BY: Gina Emmanuel
The Director General, National Office for Technology Acquisition and Promotion (NOTAP), Dr. Dan-Azumi Mohammed Ibrahim, has declared that the country is not doing well in terms of infrastructure, which also mirrors and impacts negatively on the educational ecosytem.
Notap is an agency under the Federal Ministry of Science and Technology.
He speaks on various industry’s issue including the status of the agency and capital flights.
What is the status of NOTAP in developing the frontiers of local content technology in Nigeria?
The National Office for Technology Acquisition and Promotion (NOTAP) is one of the 17 parastatals of the Federal Ministry of Science and Technology. One of the major mandates of the office is to regulate the influx of foreign technologies into Nigeria but we also have the responsibility to encourage the development of local technologies. Technology, in real sense, is what demarcates developed and developing nations.
Nations that have developed very well, I think, have been able to come up with technologies that could power their economies and, according to our records, more than 90 per cent of the technologies that power the Nigerian economy are foreign and, as a nation that is aspiring to become independent, we have to come out with policies and programmes to ensure that we develop local technologies.
In terms of local contents, what I would say is a result of technological research and development (R&D). Japan does not have one-tenth of the resources Nigeria has but Japan is one of the global economies to reckon with. Why is this so? It is because they have been able to develop technologies.
Technologies will help us convert the local resources we have in this country to the level that it could become either a product or a service or even a raw material to even existing industries.
So, in terms of local contents, you must have technology developed because, as I said, more than 90 per cent of the technologies that power the Nigerian economy be it in manufacturing, power, banking, ICT, are all imported.
If the technologies that power your economy are imported, how you will be able to develop local contents is either to develop technology locally that would now add value to resources you have or you allow technologies from outside into your own country but by that time, you prepare what we call the ‘human magnet’ that should be able to capture some of those technologies brought into this country, domesticate them, adjust them and make them your own technologies.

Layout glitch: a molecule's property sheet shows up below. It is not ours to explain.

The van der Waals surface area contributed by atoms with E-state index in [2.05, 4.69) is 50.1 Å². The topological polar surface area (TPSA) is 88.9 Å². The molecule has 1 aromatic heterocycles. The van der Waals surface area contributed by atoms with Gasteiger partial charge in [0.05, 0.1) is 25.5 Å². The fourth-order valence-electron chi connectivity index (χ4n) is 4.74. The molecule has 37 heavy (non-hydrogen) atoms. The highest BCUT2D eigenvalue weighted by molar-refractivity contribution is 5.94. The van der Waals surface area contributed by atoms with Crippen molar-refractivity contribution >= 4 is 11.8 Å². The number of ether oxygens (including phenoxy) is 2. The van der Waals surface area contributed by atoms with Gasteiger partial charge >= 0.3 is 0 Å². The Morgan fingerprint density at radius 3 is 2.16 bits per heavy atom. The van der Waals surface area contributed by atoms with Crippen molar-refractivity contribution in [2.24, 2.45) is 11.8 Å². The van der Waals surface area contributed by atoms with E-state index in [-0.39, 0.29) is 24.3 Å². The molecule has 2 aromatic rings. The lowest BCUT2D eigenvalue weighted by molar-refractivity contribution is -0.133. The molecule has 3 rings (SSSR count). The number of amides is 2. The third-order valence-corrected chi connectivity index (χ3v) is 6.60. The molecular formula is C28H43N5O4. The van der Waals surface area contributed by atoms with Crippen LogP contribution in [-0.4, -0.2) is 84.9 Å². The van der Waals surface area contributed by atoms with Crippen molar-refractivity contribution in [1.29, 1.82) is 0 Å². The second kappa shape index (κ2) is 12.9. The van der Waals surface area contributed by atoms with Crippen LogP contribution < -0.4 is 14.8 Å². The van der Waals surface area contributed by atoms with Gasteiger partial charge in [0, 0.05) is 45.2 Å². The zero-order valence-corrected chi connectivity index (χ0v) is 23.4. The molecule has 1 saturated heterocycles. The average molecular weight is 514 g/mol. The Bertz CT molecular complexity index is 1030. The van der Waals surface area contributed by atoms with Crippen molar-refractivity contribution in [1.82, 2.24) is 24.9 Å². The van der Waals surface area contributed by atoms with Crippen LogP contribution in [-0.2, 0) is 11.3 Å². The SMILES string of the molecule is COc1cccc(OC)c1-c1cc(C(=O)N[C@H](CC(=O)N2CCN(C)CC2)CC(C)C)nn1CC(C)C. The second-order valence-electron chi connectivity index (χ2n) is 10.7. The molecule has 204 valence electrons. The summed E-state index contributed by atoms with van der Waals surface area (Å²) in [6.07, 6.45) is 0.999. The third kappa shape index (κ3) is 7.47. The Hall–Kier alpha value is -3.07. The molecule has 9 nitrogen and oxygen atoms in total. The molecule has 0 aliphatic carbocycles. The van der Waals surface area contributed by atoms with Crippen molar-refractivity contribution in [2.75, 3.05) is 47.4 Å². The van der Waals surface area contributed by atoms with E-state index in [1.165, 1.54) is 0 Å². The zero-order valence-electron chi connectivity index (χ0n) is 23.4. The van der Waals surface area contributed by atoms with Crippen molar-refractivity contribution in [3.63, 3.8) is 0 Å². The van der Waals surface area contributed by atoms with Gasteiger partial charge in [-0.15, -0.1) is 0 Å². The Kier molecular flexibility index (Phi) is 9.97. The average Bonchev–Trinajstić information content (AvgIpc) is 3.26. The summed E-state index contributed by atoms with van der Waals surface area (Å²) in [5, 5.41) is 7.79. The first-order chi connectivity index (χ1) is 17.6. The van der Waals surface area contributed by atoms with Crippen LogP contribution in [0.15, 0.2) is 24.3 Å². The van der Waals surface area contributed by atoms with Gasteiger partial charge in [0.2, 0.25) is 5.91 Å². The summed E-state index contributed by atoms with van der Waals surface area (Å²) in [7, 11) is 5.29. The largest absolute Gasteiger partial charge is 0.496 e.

That is how we would be able to improve on local technologies.Nigeria has been refining oil for a very long period of time and the technologies, in terms of oil refinery, are imported and despite the fact that the refineries have been in existence for over 50 years, we still rely on people from outside to come and do the turnaround maintenance.
It is because we have not placed a lot of emphasis on developing our human capacity that would enable us to develop our technologies or bring in technologies, adjust them and make them your own technologies.
Iran was in the same level with Nigeria but now; Iran can comfortably export refineries outside their own country. So, in terms of local content, we are not doing too badly but we have a lot to do.
First of all, from where are the technologies generated?
Technologies are generated as a product of R&D efforts. Where do R&D efforts take place? They take place in universities and research institutes. So, these are the sources of technologies.
These are where the technologies are expected to come off to catapult Nigeria into economic prosperity but how are our universities faring? How are our research and development institutions faring? Do they have enough equipment?
Do they have the capacity? Even though we have the human capacity, if you look at infrastructures in terms of laboratories, workshops and so on, we are not doing very well.
So, for us, to ensure that our local content policies continuously increase, we have to place a lot of emphasis on our infrastructure that will assist our universities and research institutes to now encourage them to carry out R&D efforts that could generate technologies. Specifically, let’s look at the area of foreign software licensing in Nigeria.
What is your assessment of activities in that space?